Aaron McGruder Discusses The Boondocks Being Ahead Of Its Time
Since broadcasting earlier this month, Surviving R. Kelly has many people re-examining their position on the onetime R&B superstar. This month’s six-part documentary on Lifetime details the accusations against the 52-year-old by alleged victims. These include claims of sex with underage girls and graphic accounts of abuse and predatory tactics used against women. The documentary also looks at Kelly’s trials, where he was not found guilty of the crimes including child pornography. The series also compiled interviews with many music journalists and colleagues, who opine on why Kelly has not only avoided conviction in court, but remained a force in music and popular culture.
In Surviving R. Kelly, Chance The Rapper declares regret for collaborating with Kelly in the wake of these charges. Lady Gaga apologized for her sexually-themed collaboration, Nick Cannon, Kelly’s former Jive Records label-mate, also expressed regret for working with Robert, while recalling working on a video set with Kelly as some of his charges surfaced.
One of the more notable discussions on the topic of Kelly surfaced online earlier this week, as television and film critic Aisha Harris penned a The New York Times piece (“R. Kelly: Why So Many Ignored The Warning Signs”) detailing how two shows tackled R. Kelly’s 2002 child pornography allegations with humor. These satires aired in 2003 and 2005, respectively: Chappelle’s Show spoof music video, “(I Wanna) Pee on You,” and The Boondocks‘ mock-trial episode, “The Trial of R. Kelly.”
This episode featured “Riley” defending R. Kelly, with lines referencing the leaked pornographic film. “I’ve seen that girl! She ain’t little. I’m little.” Harris quotes the material in her NYT essay.
— Mawano Kambeu (@MawanoKambeu) January 7, 2019
Creator and writer of The Boondocks, Aaron McGruder, recently caught wind of his “The Trial of R. Kelly” episode going viral. This was thanks to multiple tweets from fans who ripped the episode’s final scene, in which the 10-year-old “Huey” yells at the trial’s jury for ignoring Kelly’s allegations for the sake of upholding him as a talented artist and singer.
“What the hell is wrong with you people?” “Huey” angrily asks the jury, as they dance along to a song played by Kelly’s lawyer to prove his innocence. “… Every famous ni**a that gets arrested is not Nelson Mandela. … We all know the ni**a can sing.” The events end in violence, with both sides of the argument clashing outside the courthouse, and the defendant being found not guilty. The verdict mirrored what would happen in the years that followed.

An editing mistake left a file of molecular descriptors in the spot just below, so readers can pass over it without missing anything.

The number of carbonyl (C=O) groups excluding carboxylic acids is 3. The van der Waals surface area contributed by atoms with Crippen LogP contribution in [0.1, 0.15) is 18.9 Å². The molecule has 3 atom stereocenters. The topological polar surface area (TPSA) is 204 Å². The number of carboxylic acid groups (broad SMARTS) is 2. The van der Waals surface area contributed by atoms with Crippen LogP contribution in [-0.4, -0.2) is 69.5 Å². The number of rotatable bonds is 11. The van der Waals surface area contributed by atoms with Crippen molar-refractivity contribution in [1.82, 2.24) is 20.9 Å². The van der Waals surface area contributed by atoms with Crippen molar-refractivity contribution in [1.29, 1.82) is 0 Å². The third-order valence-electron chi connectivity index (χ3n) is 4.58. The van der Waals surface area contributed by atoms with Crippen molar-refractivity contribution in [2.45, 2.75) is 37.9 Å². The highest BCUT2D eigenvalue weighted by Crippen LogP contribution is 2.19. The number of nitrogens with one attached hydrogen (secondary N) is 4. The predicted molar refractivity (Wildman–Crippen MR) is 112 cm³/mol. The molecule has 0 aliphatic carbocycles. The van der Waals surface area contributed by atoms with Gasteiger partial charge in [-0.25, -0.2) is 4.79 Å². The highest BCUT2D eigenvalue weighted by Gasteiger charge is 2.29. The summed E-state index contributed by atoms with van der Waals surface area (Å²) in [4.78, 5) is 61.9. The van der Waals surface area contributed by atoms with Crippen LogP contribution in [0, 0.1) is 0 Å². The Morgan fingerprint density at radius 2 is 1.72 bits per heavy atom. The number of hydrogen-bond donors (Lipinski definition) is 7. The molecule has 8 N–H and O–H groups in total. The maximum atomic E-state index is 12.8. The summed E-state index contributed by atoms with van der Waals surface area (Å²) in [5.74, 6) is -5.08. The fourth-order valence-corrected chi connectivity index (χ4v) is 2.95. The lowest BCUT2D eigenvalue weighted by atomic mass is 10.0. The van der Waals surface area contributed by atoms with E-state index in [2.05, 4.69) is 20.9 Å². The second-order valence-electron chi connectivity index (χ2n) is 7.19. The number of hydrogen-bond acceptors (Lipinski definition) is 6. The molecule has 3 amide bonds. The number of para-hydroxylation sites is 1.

McGruder spoke with his friend, The Undefeated Senior Writer Lonnae O’Neal, about the episode’s second-life of cultural relevance, and being back in the conversation.
“This was regular when I was doing the [comic] strip,” McGruder said on being in headlines again. There’d be “a big, giant news piece happening based on some of the work I had done, or some major controversy that other people were talking about. I had gotten really good at just shutting it all out because you couldn’t possibly get any work done and track all of this trouble you were getting into and who was saying what.”
“That said, it’s been a really, really long time,” he says on “The Trial of R. Kelly” episode. He realizes the viral video is “just a little jarring. I think a smaller version of this happened when Oprah was flirting with a presidential run and suddenly everyone was talking about the “Return Of The King” episode where in the end it says Oprah [is] President in 2020.”
As for the episode’s recent viral reaction, McGruder says: “R. Kelly was a very slow-moving cultural thing that took place over years and years and years. And there was a lot of time for everyone to really think about it and mull it over and decide how they felt.” He continues, “We live in the era now where we don’t do that anymore. We don’t wait for the judge and jury. We make our decisions quick. It’s a very, very different time. And I think a lot of people are trying to reconcile their older selves and their R. Kelly fandom.”
McGruder says that he has seen the Lifetime series at the time of the interview, and declined to link it to The Boondocks episode. Interestingly enough, “The Trial of R. Kelly” aired in 2005, three years before R. Kelly’s actual child pornography trial in Chicago (whose jury found Kelly not guilty of 14 out of 14 counts of child pornography) had happened. Even more surprising, it was The Boondocks’ second television episode. “I was just trying to make a show that was funny, trying to make a show that stayed on the air,” MacGruder says, adding that the episode took two years between its conception and airing on TV.
It was reported last year that The Boondocks might soon be coming back in the form of a video game. Not much word has been out about the experience, but it will be an app with “a bizarre political satire that is largely about race and inappropriate for children.” However, he addressed a Boondocks comeback in the interview. O’Neal reports that Aaron suggested that developments are close. What the creator says on record is, “Certainly all the rules have changed. And at the end of the day, I still have to follow the rules. Back in the day, The Boondocks, as crazy as it was, was following the rules. Newspaper rules, Adult Swim rules.”
McGruder is also co-writing a show for Amazon titled Black America which will be a fictional history show where emancipated black Americans receive three Southern states as reparations for slavery.